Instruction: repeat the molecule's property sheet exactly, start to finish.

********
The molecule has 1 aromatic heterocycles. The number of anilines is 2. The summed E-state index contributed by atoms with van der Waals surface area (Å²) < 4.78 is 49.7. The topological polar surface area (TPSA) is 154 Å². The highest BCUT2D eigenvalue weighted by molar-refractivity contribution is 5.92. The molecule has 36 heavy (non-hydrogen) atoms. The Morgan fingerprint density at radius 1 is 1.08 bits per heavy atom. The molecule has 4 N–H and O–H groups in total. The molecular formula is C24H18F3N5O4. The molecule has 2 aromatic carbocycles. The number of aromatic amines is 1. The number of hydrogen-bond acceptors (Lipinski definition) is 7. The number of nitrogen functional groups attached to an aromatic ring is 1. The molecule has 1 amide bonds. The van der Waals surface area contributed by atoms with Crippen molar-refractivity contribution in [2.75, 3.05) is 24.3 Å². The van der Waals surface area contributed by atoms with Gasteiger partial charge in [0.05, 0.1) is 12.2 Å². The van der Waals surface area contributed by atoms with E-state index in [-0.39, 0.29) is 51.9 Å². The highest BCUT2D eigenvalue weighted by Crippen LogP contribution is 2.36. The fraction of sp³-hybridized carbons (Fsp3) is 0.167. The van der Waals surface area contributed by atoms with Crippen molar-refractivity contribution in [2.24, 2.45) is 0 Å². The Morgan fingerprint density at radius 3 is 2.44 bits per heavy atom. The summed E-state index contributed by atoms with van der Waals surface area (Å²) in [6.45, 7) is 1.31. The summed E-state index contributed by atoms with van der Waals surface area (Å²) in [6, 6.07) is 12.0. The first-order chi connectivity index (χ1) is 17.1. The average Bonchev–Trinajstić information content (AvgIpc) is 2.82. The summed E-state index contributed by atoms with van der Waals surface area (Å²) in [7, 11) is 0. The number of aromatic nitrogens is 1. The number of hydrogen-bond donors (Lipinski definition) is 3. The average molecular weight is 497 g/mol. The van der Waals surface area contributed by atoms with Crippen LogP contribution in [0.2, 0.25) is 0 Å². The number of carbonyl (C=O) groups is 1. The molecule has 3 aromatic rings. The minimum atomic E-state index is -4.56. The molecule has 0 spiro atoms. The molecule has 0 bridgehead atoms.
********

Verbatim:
The molecule has 1 aromatic heterocycles. The number of anilines is 2. The summed E-state index contributed by atoms with van der Waals surface area (Å²) < 4.78 is 49.7. The topological polar surface area (TPSA) is 154 Å². The highest BCUT2D eigenvalue weighted by molar-refractivity contribution is 5.92. The molecule has 36 heavy (non-hydrogen) atoms. The Morgan fingerprint density at radius 1 is 1.08 bits per heavy atom. The molecule has 4 N–H and O–H groups in total. The molecular formula is C24H18F3N5O4. The molecule has 2 aromatic carbocycles. The number of aromatic amines is 1. The number of hydrogen-bond acceptors (Lipinski definition) is 7. The number of nitrogen functional groups attached to an aromatic ring is 1. The molecule has 1 amide bonds. The van der Waals surface area contributed by atoms with Crippen molar-refractivity contribution in [2.75, 3.05) is 24.3 Å². The van der Waals surface area contributed by atoms with Gasteiger partial charge in [0.05, 0.1) is 12.2 Å². The van der Waals surface area contributed by atoms with E-state index in [-0.39, 0.29) is 51.9 Å². The highest BCUT2D eigenvalue weighted by Crippen LogP contribution is 2.36. The fraction of sp³-hybridized carbons (Fsp3) is 0.167. The van der Waals surface area contributed by atoms with Crippen molar-refractivity contribution in [2.24, 2.45) is 0 Å². The Morgan fingerprint density at radius 3 is 2.44 bits per heavy atom. The summed E-state index contributed by atoms with van der Waals surface area (Å²) in [6.45, 7) is 1.31. The summed E-state index contributed by atoms with van der Waals surface area (Å²) in [6, 6.07) is 12.0. The first-order chi connectivity index (χ1) is 17.1. The average Bonchev–Trinajstić information content (AvgIpc) is 2.82. The summed E-state index contributed by atoms with van der Waals surface area (Å²) in [7, 11) is 0. The number of aromatic nitrogens is 1. The number of hydrogen-bond donors (Lipinski definition) is 3. The average molecular weight is 497 g/mol. The van der Waals surface area contributed by atoms with Crippen LogP contribution in [0.2, 0.25) is 0 Å². The number of carbonyl (C=O) groups is 1. The molecule has 3 aromatic rings. The minimum atomic E-state index is -4.56. The molecule has 0 spiro atoms. The molecule has 0 bridgehead atoms.